Though the spring-loaded tabs were designed to prevent leaks, they didn’t always work well, splattering fluid when the tab slipped off the side of the deck fill. These tabs weren’t very sturdy either, showing significant wear after only two or three fills. After a dozen uses, it may break altogether. One tester commented that we’d probably have to jury-rig the jerry jug, circumventing the safety feature, to make it pour at all.
Most of the jugs featured graduated marks and extra capacity for adding oil. Additional child-safety features would certainly protect kids but some seemed to be adult-proof as well. One of the biggest complaints from our testers was the shape of the nozzle on many jugs that made it difficult to position it around the railing on our test boat. Though they may all look the same on the shelf, this design variation could be an important factor in selecting the best jug for your vessel.
We also tested a new type of jerry jug with an integrated pump. One came with a hand pump (#8 on the chart) and the other was gravity fed (#9). The hand pump delivered an accurate flow, but was extremely slow and dripped a little after pumping — not to mention the strain on our testers’ arms after more than a hundred pumps. The six gallon gravity pump (its larger capacity made it exempt from CARB standards) dripped after filling and would not flow unless it was going downhill, which wasn’t always possible. Such complications make it difficult to recommend either device.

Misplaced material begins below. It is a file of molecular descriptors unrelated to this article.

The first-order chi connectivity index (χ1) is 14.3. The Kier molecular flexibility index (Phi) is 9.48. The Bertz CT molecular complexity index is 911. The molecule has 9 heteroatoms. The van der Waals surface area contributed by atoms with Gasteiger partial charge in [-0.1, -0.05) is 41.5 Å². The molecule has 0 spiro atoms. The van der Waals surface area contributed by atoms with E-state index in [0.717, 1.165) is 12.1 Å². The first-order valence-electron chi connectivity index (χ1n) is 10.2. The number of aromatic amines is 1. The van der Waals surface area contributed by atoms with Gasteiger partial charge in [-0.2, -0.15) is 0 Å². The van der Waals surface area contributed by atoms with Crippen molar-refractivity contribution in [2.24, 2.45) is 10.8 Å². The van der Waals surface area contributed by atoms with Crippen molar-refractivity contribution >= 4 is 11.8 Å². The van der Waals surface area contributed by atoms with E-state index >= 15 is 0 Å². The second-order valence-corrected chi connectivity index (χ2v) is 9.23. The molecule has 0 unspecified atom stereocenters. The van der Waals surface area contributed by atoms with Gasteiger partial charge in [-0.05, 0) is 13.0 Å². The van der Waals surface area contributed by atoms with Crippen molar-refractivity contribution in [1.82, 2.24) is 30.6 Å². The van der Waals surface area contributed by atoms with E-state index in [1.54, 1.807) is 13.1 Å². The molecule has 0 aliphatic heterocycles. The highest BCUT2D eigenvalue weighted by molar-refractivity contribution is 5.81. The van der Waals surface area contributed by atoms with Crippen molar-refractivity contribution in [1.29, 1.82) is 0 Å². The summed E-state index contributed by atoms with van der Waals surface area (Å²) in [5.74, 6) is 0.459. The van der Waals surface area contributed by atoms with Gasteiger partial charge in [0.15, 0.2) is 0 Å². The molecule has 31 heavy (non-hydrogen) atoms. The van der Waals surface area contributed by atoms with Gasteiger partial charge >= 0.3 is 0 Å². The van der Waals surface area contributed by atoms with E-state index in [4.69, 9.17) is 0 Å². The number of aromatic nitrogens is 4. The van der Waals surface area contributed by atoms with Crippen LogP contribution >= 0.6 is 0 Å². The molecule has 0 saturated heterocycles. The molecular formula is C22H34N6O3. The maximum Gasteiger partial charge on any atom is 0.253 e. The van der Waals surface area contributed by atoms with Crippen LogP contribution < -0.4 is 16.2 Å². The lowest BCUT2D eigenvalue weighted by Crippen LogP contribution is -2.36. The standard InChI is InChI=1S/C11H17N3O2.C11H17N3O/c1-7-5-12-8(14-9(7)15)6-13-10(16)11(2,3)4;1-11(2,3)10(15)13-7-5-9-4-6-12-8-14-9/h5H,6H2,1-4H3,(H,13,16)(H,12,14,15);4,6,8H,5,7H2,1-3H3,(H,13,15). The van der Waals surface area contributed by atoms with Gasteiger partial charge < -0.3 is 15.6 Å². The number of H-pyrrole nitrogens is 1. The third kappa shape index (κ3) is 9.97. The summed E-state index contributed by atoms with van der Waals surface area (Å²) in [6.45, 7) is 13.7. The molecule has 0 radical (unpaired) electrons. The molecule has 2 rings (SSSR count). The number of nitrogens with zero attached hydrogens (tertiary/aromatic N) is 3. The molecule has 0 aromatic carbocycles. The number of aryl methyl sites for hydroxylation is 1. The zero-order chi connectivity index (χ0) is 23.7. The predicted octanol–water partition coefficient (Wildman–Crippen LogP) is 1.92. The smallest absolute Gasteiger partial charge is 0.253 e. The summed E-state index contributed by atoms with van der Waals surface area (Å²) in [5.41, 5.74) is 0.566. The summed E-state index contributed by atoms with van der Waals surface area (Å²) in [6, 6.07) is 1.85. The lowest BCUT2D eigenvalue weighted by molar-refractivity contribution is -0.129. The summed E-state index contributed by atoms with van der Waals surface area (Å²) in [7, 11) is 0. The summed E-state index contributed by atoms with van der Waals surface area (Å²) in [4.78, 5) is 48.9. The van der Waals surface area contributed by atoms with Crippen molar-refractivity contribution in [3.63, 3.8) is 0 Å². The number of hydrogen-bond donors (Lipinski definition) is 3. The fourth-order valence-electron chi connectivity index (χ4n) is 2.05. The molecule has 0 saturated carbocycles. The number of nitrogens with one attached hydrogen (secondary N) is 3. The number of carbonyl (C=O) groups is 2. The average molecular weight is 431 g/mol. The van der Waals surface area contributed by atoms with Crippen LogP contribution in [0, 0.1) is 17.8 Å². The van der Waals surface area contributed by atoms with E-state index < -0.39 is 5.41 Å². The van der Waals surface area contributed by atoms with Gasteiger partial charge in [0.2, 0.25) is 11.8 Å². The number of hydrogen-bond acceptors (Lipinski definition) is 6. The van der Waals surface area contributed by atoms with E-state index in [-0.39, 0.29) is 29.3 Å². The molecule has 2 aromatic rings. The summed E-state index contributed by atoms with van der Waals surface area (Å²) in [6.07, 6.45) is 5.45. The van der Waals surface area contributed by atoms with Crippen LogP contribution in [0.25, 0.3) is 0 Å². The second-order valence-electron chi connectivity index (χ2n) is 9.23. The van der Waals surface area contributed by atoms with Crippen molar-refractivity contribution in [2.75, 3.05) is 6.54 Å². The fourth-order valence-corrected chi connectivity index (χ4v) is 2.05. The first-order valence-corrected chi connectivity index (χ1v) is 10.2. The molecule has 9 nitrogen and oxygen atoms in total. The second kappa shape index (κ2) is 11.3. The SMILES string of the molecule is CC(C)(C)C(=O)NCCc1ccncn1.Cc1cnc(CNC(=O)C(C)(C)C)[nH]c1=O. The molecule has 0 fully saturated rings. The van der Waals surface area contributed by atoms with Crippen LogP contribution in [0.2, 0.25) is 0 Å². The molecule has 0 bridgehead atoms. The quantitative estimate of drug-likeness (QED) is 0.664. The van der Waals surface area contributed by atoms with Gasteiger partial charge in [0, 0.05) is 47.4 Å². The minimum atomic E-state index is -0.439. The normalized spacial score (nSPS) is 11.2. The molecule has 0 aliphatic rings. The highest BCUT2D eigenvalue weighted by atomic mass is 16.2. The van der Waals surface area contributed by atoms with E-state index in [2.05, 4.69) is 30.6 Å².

Three large-capacity containers called gas caddies were also tested. These devices have wheels to make transporting 14 to 29 gallons of fuel much easier — the largest weighed over 220 pounds when full. Two of the caddies had hand pumps and one was gravity- fed. One of the pumps broke off mid-fueling, leaving us fishing for the components inside the caddy’s tank. Without a pump, the caddies could only flow downhill resulting in much slower flow rates and making it impossible to fill our boat from the dock. Without a pump, the caddies could only flow downhill resulting in much slower flow rates and making it impossible to fill out our boat from the dock. The Tempo Gas Walker, #12, has an optional rotary pump that was not included in our tests because of it's high cost.
In general, the slower flow of CARB jugs gives the user more time to react to a nearly full fuel tank. The new self-venting designs made the jugs gulp furiously, especially at first pour, causing some splatter-spills but nothing as dramatic as the non-CARB model. We were disappointed to see that nearly all devices spilled or dripped, despite our diligent efforts, so it’s important to use an oil-absorbent pad when fueling.
“Carbs” are here to stay. And while they can’t help you squeeze a few more pasta dinners into your diet, CARB standards have brought about a variety of innovative jerry jug designs. But don’t take your purchase lightly. Be sure to pick a jerry jug that won’t break your back. Consider the angle you’ll be pouring from and look for multiple handles to ease the strain. With flow rates of two gallons per minute, you’ll be holding the jug longer than it takes to microwave a spaghetti dinner.
— By Ted Sensenbrenner and Amanda Suttles